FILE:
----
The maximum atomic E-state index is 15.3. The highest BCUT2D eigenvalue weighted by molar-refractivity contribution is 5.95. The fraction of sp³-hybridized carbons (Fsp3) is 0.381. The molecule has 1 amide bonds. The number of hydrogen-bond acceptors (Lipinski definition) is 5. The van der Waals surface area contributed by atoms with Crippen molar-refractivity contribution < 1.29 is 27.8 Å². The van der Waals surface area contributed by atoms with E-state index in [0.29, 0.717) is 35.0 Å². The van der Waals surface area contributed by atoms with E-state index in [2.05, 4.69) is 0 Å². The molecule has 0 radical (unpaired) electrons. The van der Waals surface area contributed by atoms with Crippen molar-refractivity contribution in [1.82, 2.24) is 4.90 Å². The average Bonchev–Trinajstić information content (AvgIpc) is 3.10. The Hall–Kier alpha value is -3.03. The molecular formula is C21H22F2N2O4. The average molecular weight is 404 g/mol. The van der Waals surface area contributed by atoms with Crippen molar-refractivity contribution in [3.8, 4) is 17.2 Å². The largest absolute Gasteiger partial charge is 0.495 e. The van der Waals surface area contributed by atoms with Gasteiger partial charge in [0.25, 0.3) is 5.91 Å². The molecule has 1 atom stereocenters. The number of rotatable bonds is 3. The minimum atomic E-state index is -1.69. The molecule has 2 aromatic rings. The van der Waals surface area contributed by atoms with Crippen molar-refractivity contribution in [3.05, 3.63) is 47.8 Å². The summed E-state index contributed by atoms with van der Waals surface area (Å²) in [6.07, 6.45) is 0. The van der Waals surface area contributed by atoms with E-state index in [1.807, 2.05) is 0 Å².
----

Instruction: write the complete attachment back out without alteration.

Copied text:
The maximum atomic E-state index is 15.3. The highest BCUT2D eigenvalue weighted by molar-refractivity contribution is 5.95. The fraction of sp³-hybridized carbons (Fsp3) is 0.381. The molecule has 1 amide bonds. The number of hydrogen-bond acceptors (Lipinski definition) is 5. The van der Waals surface area contributed by atoms with Crippen molar-refractivity contribution < 1.29 is 27.8 Å². The van der Waals surface area contributed by atoms with E-state index in [0.29, 0.717) is 35.0 Å². The van der Waals surface area contributed by atoms with E-state index in [2.05, 4.69) is 0 Å². The molecule has 0 radical (unpaired) electrons. The van der Waals surface area contributed by atoms with Crippen molar-refractivity contribution in [1.82, 2.24) is 4.90 Å². The average Bonchev–Trinajstić information content (AvgIpc) is 3.10. The Hall–Kier alpha value is -3.03. The molecular formula is C21H22F2N2O4. The average molecular weight is 404 g/mol. The van der Waals surface area contributed by atoms with Crippen molar-refractivity contribution in [3.8, 4) is 17.2 Å². The largest absolute Gasteiger partial charge is 0.495 e. The van der Waals surface area contributed by atoms with Gasteiger partial charge in [0.25, 0.3) is 5.91 Å². The molecule has 1 atom stereocenters. The number of rotatable bonds is 3. The minimum atomic E-state index is -1.69. The molecule has 2 aromatic rings. The van der Waals surface area contributed by atoms with Crippen molar-refractivity contribution in [3.05, 3.63) is 47.8 Å². The summed E-state index contributed by atoms with van der Waals surface area (Å²) in [6.07, 6.45) is 0. The van der Waals surface area contributed by atoms with E-state index in [1.807, 2.05) is 0 Å².